If you are a new leader or manager, your team automatically looks up to you and seeks your advice and direction. That’s a double-edged sword. The door of respect is open, but that door can close if you make a wrong move. If you ignore your mistake, deflect or blame someone else, the door can slam shut for good. You lose respect and your team becomes increasingly dysfunctional.
Timing is everything when it comes to handling mistakes. Here are three ways to keep the door open when you mess up, and three ways to support a team member who may also fall on his face:
When a leader makes a mistake:
- Recognize and admit it right away.
- Identify what went wrong (wild guess: poor communication).
- Elicit advice from your team on how to prevent such mistakes in the future.
This method will go a long way in keeping your team tight. If the leader is transparent, the whole team can empathize and get over it quickly. The path to success is never a straight one. Mistakes can serve as learning tools to getting teams back on track.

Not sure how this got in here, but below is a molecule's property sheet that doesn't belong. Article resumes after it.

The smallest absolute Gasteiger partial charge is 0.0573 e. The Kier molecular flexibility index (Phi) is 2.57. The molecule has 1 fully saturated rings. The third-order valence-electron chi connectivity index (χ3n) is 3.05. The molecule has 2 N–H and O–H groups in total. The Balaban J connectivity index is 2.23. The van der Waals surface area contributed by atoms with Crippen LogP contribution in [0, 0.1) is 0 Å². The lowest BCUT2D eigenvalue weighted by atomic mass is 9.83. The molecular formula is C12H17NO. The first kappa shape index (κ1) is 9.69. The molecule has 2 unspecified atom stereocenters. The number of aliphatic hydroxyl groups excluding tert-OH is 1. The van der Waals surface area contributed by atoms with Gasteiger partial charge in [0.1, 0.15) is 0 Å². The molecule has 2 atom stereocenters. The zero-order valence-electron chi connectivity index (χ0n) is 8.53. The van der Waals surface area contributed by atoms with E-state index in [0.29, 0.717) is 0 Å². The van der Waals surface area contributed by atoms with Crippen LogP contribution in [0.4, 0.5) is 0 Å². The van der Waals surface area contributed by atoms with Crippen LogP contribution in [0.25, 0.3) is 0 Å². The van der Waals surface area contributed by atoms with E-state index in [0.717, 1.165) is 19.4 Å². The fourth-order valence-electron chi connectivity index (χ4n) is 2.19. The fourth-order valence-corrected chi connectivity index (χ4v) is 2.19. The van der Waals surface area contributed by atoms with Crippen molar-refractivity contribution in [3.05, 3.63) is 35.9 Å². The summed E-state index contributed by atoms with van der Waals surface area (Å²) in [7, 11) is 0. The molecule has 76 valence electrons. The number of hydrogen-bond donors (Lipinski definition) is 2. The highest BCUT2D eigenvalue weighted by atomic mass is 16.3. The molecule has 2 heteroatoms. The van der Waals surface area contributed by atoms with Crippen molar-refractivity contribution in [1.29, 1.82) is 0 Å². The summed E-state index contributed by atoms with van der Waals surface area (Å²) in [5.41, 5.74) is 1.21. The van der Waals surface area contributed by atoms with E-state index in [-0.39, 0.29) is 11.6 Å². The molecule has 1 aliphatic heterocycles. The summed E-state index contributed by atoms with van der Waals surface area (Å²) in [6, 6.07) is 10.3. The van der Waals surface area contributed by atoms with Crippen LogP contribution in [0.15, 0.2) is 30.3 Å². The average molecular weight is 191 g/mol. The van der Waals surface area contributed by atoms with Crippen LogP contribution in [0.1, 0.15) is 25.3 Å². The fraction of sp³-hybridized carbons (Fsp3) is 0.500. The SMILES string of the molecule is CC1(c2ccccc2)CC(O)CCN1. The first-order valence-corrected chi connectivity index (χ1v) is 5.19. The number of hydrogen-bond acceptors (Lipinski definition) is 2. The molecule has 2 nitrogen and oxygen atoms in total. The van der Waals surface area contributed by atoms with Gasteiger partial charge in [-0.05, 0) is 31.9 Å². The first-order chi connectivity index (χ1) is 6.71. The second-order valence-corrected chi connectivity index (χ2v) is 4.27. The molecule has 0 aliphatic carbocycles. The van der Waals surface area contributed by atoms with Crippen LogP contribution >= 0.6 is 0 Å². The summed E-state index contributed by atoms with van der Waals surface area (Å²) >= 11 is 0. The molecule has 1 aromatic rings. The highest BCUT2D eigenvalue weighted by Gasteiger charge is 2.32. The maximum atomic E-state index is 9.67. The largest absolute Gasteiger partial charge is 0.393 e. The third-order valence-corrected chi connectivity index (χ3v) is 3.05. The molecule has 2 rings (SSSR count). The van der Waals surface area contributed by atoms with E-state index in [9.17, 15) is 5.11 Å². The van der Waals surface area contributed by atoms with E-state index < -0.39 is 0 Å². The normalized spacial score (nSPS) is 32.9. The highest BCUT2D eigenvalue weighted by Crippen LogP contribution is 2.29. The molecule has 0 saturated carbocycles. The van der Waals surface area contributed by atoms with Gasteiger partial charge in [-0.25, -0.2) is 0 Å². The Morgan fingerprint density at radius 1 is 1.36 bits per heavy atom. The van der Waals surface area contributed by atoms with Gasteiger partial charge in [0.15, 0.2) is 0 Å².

When an employee makes a mistake:
- Identify the mistake in private immediately.
- Elicit employee feedback as to how the mistake could have been prevented.
- Support the employee in tandem during the next team meeting, as she or he addresses the group as to how such mistakes can be avoided in the future.
When human groups work together, mistakes are an inevitable part of the process. Leaders send a clear message when they present mistakes on center stage and involve the team in finding ways to move back in the right direction.
Transparency also facilitates a positive work culture. When team members know they won’t be bludgeoned into the earth if a mistake happens, they feel less stress and are willing to be creative and take risks in moving the team objectives forward.